Pacific Islands Centre for Public Administration


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Nauru is an island republic in the Pacific Ocean, 42 kilometres south of the Equator and 4000 kilometres northeast of Sydney. A raised, fossilised coral atoll, Nauru is one of three great phosphate rock islands in the Pacific Ocean – the other two being Banaba (Ocean Island) in Kiribati and Makatea in French Polynesia. Nauru has a total land area of 21 square kilometres.

Nauru has a population of approximately 10,000 people, most of whom are indigenous Nauruans of predominantly Micronesian origin. Non-Nauruans are principally other Pacific Islanders, Chinese, Australian and Filipino expatriates.

Parts III, VI and VII of the Constitution articulate the basic framework for public financial management and public sector management vis-a-vis the executive branch of government and the civil service.  The key laws pertaining to public financial management include the Public Finance (Control and Management) Act, the Treasury Fund Protection Act, the Public Accounts Committee Act, the Audit Act and the Government Loans Act.

The Chief Secretary who is appointed by Cabinet is the highest ranking civil servant in Nauru.  The Chief Secretary’s Department is the Axis axle of the Nauru Public Service as it is responsible for the management of government ministries. This department is divided into six sections for its smooth operation. The Sections are Secretariat, Administration, Human Resources and Labour, Registry of Births, Deaths and Marriages, Warehouse and Post Office.  The Chief Secretary’s Department plays a vital role in monitoring, maintaining and supervising the Public Service Departments and its day to day activities and it also provides assistance to the Ministerial and President’s Office.  The Department is also responsible for introducing and implementing government policies arranging Cabinet Meetings and preparing documents for Cabinet and handling the General Election.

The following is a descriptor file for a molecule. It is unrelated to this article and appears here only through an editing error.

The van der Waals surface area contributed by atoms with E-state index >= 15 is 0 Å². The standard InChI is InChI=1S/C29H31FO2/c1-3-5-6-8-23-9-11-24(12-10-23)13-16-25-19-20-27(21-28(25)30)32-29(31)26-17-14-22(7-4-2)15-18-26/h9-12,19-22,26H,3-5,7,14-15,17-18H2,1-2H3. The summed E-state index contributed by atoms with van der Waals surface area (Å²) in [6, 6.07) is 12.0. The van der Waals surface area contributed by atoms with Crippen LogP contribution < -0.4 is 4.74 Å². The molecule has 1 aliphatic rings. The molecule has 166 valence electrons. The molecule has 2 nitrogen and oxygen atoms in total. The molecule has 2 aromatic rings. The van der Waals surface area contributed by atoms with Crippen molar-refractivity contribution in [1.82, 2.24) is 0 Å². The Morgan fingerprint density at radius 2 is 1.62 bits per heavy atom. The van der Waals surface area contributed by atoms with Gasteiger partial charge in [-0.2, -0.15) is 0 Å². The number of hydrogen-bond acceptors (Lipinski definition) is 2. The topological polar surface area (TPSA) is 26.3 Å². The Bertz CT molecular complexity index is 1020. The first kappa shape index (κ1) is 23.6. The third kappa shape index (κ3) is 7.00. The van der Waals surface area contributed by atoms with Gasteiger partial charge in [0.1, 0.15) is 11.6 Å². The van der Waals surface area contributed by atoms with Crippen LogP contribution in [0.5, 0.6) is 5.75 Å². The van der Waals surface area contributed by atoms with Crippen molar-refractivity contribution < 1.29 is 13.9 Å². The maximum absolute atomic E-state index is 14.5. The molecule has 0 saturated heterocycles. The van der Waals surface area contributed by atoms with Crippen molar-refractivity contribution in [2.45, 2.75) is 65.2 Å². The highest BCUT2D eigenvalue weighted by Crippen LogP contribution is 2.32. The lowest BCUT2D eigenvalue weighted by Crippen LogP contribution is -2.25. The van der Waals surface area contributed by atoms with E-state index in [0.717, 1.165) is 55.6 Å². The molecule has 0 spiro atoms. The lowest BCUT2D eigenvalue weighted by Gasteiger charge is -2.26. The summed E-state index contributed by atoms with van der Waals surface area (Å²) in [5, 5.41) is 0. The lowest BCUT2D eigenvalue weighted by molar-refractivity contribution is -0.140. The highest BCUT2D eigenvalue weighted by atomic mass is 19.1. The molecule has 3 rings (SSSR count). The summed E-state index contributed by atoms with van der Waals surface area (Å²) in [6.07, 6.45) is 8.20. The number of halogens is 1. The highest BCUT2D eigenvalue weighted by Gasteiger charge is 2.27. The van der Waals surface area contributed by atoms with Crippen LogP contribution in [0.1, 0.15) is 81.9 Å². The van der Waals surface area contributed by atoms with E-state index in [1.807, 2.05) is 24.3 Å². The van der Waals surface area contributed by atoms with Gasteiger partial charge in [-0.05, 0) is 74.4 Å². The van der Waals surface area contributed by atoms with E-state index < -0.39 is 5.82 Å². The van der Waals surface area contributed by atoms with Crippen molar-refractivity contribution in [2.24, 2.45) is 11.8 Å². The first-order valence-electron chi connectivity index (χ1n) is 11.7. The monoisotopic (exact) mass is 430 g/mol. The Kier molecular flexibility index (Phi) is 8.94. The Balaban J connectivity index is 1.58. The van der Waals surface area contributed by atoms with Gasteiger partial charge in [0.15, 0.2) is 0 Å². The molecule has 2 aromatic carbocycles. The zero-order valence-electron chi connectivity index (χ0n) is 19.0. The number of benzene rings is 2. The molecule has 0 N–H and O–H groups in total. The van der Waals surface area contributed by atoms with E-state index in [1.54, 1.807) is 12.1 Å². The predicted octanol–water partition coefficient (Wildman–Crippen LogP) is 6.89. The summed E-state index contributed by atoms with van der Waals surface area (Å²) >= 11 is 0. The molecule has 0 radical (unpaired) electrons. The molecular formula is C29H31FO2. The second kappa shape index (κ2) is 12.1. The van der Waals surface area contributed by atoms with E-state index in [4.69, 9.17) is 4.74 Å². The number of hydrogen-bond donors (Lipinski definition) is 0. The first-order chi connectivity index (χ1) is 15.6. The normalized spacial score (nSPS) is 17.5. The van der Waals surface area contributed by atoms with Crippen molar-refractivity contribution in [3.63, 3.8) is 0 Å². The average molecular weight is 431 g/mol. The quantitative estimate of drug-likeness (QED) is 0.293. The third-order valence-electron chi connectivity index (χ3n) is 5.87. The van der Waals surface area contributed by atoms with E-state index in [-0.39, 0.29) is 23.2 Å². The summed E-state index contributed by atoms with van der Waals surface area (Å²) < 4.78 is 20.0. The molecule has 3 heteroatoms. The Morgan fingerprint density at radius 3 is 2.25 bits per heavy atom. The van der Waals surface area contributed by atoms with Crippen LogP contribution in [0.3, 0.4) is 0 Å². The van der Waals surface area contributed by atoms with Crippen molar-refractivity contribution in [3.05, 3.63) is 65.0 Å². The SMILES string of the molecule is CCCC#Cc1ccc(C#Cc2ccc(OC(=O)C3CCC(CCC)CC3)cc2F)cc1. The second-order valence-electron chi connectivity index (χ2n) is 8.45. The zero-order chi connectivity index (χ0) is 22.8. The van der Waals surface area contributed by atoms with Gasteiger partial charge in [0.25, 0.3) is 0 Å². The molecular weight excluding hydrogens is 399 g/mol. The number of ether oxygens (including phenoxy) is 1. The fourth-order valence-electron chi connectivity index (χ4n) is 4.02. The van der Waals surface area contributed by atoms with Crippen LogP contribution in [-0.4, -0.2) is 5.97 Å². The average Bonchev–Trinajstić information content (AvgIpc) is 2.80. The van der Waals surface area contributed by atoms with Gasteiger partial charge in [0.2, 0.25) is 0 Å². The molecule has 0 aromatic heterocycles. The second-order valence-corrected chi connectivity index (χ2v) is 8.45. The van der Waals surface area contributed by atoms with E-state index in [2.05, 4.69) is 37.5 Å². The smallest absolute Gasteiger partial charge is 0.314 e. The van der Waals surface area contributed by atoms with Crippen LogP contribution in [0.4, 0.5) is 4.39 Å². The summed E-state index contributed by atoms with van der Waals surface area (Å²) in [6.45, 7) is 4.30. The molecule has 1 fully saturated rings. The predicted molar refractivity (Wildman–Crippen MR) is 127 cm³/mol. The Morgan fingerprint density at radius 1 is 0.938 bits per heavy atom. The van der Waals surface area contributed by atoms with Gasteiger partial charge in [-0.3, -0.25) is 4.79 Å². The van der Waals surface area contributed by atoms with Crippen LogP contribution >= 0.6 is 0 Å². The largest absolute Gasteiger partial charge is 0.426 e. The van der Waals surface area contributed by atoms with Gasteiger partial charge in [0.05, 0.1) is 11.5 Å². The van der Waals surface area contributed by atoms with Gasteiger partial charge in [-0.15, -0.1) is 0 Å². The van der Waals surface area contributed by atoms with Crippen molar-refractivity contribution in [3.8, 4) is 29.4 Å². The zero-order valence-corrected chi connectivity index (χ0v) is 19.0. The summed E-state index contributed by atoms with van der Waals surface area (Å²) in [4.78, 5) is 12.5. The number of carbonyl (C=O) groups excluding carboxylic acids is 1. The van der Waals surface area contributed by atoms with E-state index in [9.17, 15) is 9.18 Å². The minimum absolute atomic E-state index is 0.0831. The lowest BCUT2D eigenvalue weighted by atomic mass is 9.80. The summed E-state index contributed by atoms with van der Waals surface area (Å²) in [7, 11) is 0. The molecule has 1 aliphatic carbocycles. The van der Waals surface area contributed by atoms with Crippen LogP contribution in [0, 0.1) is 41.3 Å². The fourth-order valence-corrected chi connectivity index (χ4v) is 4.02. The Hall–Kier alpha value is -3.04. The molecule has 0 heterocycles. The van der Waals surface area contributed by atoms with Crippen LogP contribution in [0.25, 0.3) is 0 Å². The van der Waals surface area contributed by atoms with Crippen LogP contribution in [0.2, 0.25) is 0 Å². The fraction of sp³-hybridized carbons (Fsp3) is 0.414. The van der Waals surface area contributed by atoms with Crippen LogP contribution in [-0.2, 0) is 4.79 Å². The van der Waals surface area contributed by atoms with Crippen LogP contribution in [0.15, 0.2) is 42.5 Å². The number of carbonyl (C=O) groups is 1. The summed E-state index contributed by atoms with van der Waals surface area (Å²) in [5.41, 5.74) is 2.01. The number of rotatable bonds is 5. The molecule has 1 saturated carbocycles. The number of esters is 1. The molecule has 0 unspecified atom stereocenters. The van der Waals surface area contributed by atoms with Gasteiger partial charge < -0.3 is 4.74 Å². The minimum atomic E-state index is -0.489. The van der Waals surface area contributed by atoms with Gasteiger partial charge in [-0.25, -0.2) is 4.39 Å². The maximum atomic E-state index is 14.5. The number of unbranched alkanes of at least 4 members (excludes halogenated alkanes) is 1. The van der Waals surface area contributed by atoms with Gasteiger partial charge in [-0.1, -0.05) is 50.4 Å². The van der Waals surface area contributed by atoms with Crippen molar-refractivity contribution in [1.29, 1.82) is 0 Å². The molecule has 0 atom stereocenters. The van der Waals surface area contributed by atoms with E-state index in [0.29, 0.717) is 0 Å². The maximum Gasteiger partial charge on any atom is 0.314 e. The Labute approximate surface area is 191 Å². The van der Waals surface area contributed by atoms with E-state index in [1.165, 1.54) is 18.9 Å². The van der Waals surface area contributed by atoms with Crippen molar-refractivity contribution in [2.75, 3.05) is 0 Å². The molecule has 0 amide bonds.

The Nauru civil service employs approximately 40 per cent of the formal workforce.


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